What it comes down to is if manga is (or is used as) a count noun or a mass noun. Also, if it is used as a count noun, the interpretation of the sentences relies on how the plural version is spelled.
Lexico (Oxford) defines manga as only a mass noun:
A style of Japanese comic books and graphic novels, typically aimed at adults as well as children.
‘Takahashi is an artist who truly represents the very best from the world of manga’
Merriam-Webster provides both a mass noun and a count noun definition of manga; it also provides different spellings of its plural use:
plural manga also mangas
: Japanese comic books and graphic novels considered collectively as a genre
// The characters' faces beam the big-eyed, manically jolly winsomeness that in anime and manga signals contentment.
— Peter Schjeldahl
also : an individual comic book or graphic novel of the manga genre
// This black-and-white manga is based on the Japanese animated TV series of the same name …
— Library Journal
Macmillan indicates that manga is both countable and uncountable, although it doesn't specify a plural spelling of its countable sense:
Japanese comics or cartoons with stories that are aimed at adults as well as children
Cambridge Dictionary, like Macmillan, gives both countable and uncountable versions of manga, but doesn't indicate a plural spelling for the countable sense:
noun [ C or U ]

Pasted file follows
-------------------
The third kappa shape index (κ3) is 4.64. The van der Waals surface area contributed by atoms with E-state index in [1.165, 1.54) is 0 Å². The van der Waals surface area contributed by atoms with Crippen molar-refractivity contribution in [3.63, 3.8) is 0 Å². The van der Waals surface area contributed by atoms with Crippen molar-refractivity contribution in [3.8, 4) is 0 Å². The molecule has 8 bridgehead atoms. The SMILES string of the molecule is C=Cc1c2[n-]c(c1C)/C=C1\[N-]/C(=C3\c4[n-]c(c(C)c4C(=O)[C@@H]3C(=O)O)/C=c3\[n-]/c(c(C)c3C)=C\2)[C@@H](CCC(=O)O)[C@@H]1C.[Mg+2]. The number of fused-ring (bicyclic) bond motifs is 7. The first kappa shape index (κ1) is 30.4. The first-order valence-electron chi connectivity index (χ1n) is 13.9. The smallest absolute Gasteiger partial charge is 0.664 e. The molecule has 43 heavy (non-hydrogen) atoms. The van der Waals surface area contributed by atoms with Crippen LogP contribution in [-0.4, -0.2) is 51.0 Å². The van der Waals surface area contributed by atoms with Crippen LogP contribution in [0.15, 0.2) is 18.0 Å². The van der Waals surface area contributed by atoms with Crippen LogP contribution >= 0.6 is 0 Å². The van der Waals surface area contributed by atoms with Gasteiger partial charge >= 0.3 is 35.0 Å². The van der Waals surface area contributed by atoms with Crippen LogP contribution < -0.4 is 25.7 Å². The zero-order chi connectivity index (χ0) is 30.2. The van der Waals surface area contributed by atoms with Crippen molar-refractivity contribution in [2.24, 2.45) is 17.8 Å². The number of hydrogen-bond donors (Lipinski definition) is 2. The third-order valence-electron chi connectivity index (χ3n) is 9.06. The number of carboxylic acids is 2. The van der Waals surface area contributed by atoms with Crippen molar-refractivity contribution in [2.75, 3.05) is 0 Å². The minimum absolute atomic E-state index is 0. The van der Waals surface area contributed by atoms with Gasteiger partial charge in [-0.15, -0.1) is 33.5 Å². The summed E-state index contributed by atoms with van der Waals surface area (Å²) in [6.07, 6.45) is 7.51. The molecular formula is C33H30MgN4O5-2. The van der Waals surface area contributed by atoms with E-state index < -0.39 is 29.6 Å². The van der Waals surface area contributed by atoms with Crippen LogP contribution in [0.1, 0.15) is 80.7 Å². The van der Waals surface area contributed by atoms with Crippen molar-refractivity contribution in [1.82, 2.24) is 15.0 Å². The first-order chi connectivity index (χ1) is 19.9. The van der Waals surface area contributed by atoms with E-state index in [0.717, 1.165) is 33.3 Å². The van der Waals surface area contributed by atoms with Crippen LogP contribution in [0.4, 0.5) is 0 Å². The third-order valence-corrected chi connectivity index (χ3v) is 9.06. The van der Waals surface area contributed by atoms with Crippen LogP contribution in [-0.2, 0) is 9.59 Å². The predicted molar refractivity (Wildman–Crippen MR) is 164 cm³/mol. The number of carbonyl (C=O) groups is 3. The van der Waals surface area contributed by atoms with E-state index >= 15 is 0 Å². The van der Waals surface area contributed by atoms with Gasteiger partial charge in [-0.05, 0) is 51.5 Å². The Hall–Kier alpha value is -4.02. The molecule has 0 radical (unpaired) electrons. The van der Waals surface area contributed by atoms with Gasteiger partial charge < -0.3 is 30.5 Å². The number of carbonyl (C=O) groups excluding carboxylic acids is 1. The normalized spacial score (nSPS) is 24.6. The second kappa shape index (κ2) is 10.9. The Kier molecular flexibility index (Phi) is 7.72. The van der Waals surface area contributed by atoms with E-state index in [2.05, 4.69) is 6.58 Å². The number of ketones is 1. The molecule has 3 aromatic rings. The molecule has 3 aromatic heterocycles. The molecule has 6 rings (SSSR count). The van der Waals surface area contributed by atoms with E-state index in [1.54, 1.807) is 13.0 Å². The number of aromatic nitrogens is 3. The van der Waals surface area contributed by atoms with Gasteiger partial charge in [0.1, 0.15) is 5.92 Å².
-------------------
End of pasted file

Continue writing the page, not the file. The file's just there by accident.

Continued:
Japanese comic books that tell stories in pictures
Much is used with mass nouns and many is used with count nouns.
In some cases, the same word can be used in both senses:
✔ I ate too much sheep. [mass noun]
✔ I ate too many sheep. [count noun, plural with singular spelling]
The context will determine if you're talking about an amount of sheep meat (mass noun) or about a number of animals (count noun).
Based on that, and assuming all of the possibilities of the dictionary definitions given, any of these sentences could be considered correct:
✔ You read too much manga. [mass noun]
？ You read too many manga. [count noun, plural with singular spelling]
？ You read too many mangas. [count noun, plural with plural spelling]
What's correct will also depend on which senses of manga are taken to be acceptable—and, if the count noun sense is, which spelling is used for its plural form.
- If you don't consider manga to be usable as a count noun, then only the first sentence would be considered acceptable.
- If you accept the count-noun sense of manga and think its plural spelling is the same as its singular spelling, then only the first and second sentences would be considered correct.
- If you accept the count-noun sense of manga and think its plural spelling is different from its singular spelling, then only the first and third sentences would be considered correct.
(Of course, you could also accept both spellings of the plural form of the count noun—just as the plural spelling of fish can be either fish or fishes. In that case, all three sentences could be considered correct. It's likely, however, you'd prefer one spelling over the other.)
As a consensus, all of the cited sources agree on the correctness of the first sentence.
Given that different sources seem to say different things about the count-noun status of manga—as well as its spelling—the correctness of the other sentences could be thought of as a matter of style. Or, if not style per se, at least specific to a particular dictionary or use.